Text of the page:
Monte Frank speaking at a Jan. 26, 2020 press conference in Bushnell Park Credit: Hugh McQuaid / CTNewsJunkie

HARTFORD, CT — Guaranteed a spot on the ballot during this year’s race for governor, the Griebel-Frank For CT party began during a Wednesday press conference to map a path forward in the absence of its eponymous candidate. 

During the 2018 gubernatorial race, R. Nelson “Oz” Griebel secured 54,741 votes — about 3.9% — in an election that ultimately went to Democrat Ned Lamont. Although Lamont beat out Republican Bob Stefanowski by 44,372 votes. Griebel’s performance was strong enough to secure his party the third line on this year’s ballot.

But the political party that bears his name moves into this year’s election cycle threading a delicate needle: Griebel, a former investment banker and longtime leader of the Metro-Hartford Alliance, died unexpectedly in 2020 when he was hit by a vehicle while jogging in Pennsylvania. 

File photo of Oz Griebel in the state Capitol press room in 2018 Credit: Christine Stuart / CTNewsJunkie

“The impact that he had on Hartford and the state of Connecticut is going to be felt for a very long time and part of the legacy that he left us is this movement,” Monte Frank, his former running mate, said. “That Griebel-Frank for Connecticut continues.”

Frank and allies in the third-party Serve America Movement addressed reporters beside the Bushnell Park Carousel during an outdoor event, frigid despite the mid-day sun. They announced plans to run yet-unnamed candidates to compete in races for governor, secretary of the state and registrars of voters in 106 towns across Connecticut. 

While Frank had no plans to put his own name on the ballot this year, he said the group was in discussions with several potential candidates. They will be chosen based in part on support for election policies designed to broaden the political discourse beyond the two major parties. Frank and other speakers mentioned support for ranked choice votings and term limits.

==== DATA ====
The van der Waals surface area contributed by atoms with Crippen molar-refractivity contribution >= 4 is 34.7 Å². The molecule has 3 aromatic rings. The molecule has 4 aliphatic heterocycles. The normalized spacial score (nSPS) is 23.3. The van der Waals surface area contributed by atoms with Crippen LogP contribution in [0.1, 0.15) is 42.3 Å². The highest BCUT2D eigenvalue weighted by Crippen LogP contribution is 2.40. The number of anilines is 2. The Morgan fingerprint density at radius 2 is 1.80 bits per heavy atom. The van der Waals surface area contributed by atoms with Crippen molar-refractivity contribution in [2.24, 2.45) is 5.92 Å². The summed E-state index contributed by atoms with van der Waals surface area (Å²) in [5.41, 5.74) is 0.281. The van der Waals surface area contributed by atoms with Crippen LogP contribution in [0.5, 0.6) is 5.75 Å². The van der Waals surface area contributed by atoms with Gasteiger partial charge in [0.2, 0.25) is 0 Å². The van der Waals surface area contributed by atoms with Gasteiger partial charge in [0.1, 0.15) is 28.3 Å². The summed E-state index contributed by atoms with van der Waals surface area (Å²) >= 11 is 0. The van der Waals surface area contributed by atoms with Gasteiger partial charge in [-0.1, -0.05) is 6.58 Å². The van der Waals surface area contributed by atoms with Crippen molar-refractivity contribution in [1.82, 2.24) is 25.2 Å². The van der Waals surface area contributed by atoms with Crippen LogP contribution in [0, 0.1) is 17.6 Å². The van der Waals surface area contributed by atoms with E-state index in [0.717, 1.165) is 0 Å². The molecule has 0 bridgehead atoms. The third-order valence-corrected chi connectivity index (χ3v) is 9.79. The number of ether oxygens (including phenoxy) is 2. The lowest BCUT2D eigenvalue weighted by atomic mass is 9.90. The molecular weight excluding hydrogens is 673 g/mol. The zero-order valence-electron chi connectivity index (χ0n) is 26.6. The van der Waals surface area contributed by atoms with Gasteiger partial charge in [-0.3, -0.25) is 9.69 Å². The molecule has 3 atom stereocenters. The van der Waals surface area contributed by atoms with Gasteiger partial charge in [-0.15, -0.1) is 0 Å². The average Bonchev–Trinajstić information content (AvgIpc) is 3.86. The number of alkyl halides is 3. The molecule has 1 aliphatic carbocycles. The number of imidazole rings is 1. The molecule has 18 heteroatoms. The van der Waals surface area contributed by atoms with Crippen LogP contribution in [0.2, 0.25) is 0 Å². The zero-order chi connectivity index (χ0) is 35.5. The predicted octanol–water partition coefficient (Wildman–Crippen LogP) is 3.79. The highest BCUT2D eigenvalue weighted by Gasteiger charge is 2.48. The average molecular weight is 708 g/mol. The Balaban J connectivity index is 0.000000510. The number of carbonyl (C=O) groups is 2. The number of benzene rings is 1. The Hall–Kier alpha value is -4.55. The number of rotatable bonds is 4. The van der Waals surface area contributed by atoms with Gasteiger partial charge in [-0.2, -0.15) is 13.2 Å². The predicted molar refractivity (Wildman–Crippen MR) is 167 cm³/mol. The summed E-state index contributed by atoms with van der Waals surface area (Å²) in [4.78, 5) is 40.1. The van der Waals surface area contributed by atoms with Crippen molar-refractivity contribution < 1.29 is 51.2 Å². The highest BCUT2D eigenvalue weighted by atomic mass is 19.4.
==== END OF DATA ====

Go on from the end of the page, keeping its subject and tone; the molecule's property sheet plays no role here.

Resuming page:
They will not be looking for partisans. Frank’s 2018 ticket with Griebel shunned political labels. Griebel had previously run unsuccessfully as a Republican and Frank, a lawyer, had identified as a Democrat. 

“Voters can vote for the candidates they think can do the best job for our state without having to worry about the lesser of two evils or how big someone’s bank account is,” Frank said Wednesday. “That’s what Oz Griebel started. That’s what the Griebel-Frank party is all about and that’s why we are still here and going to be here for a long time.”

But although Griebel was mentioned often during the event, Frank acknowledged the complexities of moving forward with a party bearing the name of a deceased man. He said the party had asked the secretary of the state whether it could change its name to the SAM party and still retain its position on this year’s gubernatorial ballot. Before his death, Griebel was head of Connecticut’s Serve America Movement (SAM) task force.

“We are waiting for a ruling from the secretary of the state as to whether or not they will permit that simple name change,” Frank said. “We think we have a strong legal position that the name ought to be changed.”

It remains an open question, according to the secretary of the state’s office. Gabe Rosenberg, Secretary of the State Denise Merrill’s general counsel, said the office was working with the State Election Enforcement Commission and the attorney general to get an answer. 

“It’s a complicated area of the law,” Rosenberg said. 

In the meantime, the Griebel-Frank For CT party and the Connecticut Serve America Movement will continue to recruit candidates. 

“We want to make it easier for people to get involved — regular people who don’t have to change themselves to get involved in their communities,” said Mike Urgo, executive director of the state SAM Alliance. “Mark our words: this is something serious here.”